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WATCH NOW: Chesterfield entrepreneur's tube dispenser invention to be sold at Walmart

WATCH NOW: Chesterfield entrepreneur's tube dispenser invention to be sold at Walmart


Paul Spencer admits he is cheap.

He hates the idea of leaving a little toothpaste at the end of a tube.

"I wanted to figure out a way to get every last drop," the Chesterfield County man said. 

For decades, he simply rolled the container from the end to get out as much toothpaste as possible.  But then arthritis in his hand made it harder for him to do that.

He came up with a simple tube dispenser to squeeze toothpaste and similar products like cake icing or caulk out of tube containers.

It worked. He created TubeMaxx.

"I came about it as an accident to save me money," Spencer said. "I am really cheep. I am going to get it all out. I want to get everything out of a tube and squeeze it all out."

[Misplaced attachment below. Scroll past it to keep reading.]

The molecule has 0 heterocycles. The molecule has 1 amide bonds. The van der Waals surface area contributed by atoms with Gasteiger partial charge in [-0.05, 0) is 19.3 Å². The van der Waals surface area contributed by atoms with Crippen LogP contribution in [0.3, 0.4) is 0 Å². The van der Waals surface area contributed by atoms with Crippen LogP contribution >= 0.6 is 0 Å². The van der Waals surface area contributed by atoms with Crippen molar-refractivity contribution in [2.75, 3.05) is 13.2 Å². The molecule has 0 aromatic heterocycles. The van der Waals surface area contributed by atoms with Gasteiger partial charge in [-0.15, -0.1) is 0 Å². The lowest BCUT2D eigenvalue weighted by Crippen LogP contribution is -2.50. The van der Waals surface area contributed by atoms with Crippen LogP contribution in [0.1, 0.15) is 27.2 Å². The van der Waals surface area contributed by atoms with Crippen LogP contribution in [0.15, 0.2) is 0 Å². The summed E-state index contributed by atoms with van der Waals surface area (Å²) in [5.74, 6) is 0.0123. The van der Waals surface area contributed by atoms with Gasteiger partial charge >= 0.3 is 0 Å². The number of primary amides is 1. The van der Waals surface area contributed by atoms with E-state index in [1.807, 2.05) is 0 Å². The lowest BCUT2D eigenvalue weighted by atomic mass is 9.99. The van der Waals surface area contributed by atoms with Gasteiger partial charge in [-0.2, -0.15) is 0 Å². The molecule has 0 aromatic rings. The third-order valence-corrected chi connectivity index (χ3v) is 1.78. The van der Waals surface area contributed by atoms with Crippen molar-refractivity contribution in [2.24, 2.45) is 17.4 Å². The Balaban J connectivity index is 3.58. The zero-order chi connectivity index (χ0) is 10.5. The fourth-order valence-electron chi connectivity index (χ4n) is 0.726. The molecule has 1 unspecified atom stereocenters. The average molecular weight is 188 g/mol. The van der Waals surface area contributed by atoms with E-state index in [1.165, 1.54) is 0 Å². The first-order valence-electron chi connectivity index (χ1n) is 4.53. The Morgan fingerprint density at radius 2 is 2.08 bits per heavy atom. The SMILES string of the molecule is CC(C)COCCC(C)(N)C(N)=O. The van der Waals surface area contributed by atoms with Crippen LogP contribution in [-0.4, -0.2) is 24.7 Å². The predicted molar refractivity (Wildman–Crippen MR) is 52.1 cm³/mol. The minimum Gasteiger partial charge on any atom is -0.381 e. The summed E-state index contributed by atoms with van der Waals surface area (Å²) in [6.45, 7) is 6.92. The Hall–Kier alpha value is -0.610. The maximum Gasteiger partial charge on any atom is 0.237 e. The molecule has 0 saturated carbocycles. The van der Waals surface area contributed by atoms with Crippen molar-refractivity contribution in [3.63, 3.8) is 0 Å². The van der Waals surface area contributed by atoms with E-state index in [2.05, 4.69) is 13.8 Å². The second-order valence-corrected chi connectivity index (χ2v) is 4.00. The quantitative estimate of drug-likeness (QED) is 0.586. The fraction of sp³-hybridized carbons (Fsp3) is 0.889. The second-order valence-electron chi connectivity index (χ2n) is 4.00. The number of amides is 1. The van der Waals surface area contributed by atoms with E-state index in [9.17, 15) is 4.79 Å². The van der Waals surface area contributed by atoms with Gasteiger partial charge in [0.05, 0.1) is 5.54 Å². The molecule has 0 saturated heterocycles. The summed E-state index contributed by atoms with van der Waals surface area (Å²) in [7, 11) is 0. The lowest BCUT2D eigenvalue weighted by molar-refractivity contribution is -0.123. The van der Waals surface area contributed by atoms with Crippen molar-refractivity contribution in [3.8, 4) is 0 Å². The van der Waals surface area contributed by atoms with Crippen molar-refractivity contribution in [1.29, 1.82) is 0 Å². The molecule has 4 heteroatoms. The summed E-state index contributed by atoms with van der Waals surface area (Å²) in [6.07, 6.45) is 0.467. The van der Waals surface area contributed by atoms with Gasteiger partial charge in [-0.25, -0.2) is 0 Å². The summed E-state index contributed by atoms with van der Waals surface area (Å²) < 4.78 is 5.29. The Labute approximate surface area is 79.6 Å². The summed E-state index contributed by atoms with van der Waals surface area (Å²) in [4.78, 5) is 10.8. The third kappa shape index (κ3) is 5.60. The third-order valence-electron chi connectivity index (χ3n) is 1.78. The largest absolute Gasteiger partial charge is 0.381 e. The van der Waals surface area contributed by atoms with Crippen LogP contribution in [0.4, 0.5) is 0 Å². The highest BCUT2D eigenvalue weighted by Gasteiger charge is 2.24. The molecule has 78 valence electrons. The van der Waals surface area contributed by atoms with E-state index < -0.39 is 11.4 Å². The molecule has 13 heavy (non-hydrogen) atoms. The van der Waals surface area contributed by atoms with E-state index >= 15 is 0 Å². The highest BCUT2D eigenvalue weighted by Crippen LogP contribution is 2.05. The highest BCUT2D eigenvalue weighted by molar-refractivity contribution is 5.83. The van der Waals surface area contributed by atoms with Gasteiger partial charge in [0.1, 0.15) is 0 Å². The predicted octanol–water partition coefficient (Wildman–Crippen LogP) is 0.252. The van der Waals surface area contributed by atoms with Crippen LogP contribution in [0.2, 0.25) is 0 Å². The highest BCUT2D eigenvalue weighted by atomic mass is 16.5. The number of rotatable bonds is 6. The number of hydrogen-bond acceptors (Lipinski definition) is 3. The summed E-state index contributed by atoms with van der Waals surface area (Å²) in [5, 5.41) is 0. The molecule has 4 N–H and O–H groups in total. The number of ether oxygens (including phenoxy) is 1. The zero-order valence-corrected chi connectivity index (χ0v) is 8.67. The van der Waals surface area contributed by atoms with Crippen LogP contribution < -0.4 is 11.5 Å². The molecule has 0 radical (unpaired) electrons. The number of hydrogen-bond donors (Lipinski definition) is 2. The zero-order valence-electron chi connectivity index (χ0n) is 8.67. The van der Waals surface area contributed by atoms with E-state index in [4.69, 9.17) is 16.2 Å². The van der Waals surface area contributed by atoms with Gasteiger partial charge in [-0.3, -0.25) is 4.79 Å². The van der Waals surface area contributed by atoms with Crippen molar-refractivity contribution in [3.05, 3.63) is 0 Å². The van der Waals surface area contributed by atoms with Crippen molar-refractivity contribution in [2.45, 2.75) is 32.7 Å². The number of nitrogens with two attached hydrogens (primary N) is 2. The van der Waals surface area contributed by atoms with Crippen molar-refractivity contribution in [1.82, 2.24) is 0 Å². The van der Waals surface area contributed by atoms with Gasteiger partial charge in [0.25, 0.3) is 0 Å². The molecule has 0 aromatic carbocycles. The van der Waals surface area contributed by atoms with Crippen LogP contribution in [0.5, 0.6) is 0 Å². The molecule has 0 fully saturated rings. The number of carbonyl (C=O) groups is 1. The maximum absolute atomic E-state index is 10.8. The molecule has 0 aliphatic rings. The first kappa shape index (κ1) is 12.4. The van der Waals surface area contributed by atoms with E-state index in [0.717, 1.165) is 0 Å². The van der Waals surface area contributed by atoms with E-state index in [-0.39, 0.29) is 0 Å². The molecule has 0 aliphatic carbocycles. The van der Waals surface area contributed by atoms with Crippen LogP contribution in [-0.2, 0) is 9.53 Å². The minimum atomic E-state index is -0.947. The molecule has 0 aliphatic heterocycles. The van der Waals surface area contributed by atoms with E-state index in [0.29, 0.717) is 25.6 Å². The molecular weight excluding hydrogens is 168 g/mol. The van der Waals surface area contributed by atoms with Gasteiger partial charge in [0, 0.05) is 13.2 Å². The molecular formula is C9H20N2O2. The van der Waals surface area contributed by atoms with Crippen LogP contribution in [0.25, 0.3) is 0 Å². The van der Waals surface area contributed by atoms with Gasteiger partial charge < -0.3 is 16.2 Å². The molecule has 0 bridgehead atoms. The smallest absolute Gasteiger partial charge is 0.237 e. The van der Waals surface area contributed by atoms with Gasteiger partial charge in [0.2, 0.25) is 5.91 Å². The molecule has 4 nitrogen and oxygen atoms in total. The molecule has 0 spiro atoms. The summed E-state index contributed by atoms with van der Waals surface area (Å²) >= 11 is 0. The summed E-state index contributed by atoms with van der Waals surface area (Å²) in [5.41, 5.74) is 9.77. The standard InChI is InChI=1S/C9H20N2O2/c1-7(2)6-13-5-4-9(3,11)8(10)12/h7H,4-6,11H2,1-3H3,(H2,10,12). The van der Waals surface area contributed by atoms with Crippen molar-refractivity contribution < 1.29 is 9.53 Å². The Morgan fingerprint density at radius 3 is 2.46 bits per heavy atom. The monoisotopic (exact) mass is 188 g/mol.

He discovered TubeMaxx works on containers other than toothpaste. "I was doing my bathtub at night and I ran out of caulking. I couldn't go get anymore. So I used [TubeMaxx] and was able to squeeze out enough to do one side of the tub. That's how much was left in the tube," he said.

Spencer's creation now is getting some attention from the world's largest retailer. Walmart plans to sell his TubeMaxx initially online and then in about 100 stores next year. More stores could follow.

"This is really exciting," Spencer said. "I think it is a home run. Normally you go to a mom-and-pop store before you land a major retailer."

Spencer participated earlier this month in Walmart's national open-call pitch event for entrepreneurs hoping to land their products on Walmart shelves and on About 850 entrepreneurs were selected as this year’s finalists.

Spencer, who retired as a sergeant in U.S. Army after 21 years in 1996, was able to convince the Walmart buyers that he met virtually at the event to carry TubeMaxx. He's working out details with Walmart.

Meanwhile, he's finalizing plans with a manufacturer in Virginia so the product will be ready for Walmart next year. He's tweaking the packaging.

He has worked on his creation on and off for the last couple of years.

He got a design patent on the product issued in 2019 and a trademark on its name in 2017. And last year he sold a few of the TubeMaxx at the Fort Lee thrift shop, where it sold out instantly, he said.

He has made numerous prototypes and has been working on finding the right material to use so the TubeMaxx won't break.

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